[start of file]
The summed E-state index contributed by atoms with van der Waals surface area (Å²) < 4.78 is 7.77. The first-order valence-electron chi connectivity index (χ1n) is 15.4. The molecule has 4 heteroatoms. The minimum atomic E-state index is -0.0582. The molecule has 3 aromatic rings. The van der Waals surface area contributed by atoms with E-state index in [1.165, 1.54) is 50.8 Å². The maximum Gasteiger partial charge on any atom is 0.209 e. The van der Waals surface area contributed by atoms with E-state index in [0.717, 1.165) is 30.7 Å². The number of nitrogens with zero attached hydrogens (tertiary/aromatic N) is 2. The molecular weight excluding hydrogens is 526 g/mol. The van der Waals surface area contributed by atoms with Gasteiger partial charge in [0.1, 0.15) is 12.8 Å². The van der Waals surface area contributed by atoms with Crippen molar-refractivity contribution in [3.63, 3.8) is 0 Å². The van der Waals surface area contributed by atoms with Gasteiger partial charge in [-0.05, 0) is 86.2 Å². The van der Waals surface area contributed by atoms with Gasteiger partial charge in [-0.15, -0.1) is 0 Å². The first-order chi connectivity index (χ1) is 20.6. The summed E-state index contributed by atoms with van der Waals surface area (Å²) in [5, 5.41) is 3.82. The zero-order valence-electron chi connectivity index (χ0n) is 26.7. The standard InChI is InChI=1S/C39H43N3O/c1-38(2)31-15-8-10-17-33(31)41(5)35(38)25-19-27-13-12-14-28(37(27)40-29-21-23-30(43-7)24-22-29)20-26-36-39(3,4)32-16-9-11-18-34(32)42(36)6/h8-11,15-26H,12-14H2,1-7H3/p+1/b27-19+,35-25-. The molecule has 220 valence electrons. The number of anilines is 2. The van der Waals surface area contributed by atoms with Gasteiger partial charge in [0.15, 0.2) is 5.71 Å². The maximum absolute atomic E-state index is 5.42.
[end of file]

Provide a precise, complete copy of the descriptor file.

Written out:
The summed E-state index contributed by atoms with van der Waals surface area (Å²) < 4.78 is 7.77. The first-order valence-electron chi connectivity index (χ1n) is 15.4. The molecule has 4 heteroatoms. The minimum atomic E-state index is -0.0582. The molecule has 3 aromatic rings. The van der Waals surface area contributed by atoms with E-state index in [1.165, 1.54) is 50.8 Å². The maximum Gasteiger partial charge on any atom is 0.209 e. The van der Waals surface area contributed by atoms with E-state index in [0.717, 1.165) is 30.7 Å². The number of nitrogens with zero attached hydrogens (tertiary/aromatic N) is 2. The molecular weight excluding hydrogens is 526 g/mol. The van der Waals surface area contributed by atoms with Gasteiger partial charge in [0.1, 0.15) is 12.8 Å². The van der Waals surface area contributed by atoms with Crippen molar-refractivity contribution in [3.63, 3.8) is 0 Å². The van der Waals surface area contributed by atoms with Gasteiger partial charge in [-0.05, 0) is 86.2 Å². The van der Waals surface area contributed by atoms with Gasteiger partial charge in [-0.15, -0.1) is 0 Å². The first-order chi connectivity index (χ1) is 20.6. The summed E-state index contributed by atoms with van der Waals surface area (Å²) in [5, 5.41) is 3.82. The zero-order valence-electron chi connectivity index (χ0n) is 26.7. The standard InChI is InChI=1S/C39H43N3O/c1-38(2)31-15-8-10-17-33(31)41(5)35(38)25-19-27-13-12-14-28(37(27)40-29-21-23-30(43-7)24-22-29)20-26-36-39(3,4)32-16-9-11-18-34(32)42(36)6/h8-11,15-26H,12-14H2,1-7H3/p+1/b27-19+,35-25-. The molecule has 220 valence electrons. The number of anilines is 2. The van der Waals surface area contributed by atoms with Gasteiger partial charge in [0.15, 0.2) is 5.71 Å². The maximum absolute atomic E-state index is 5.42.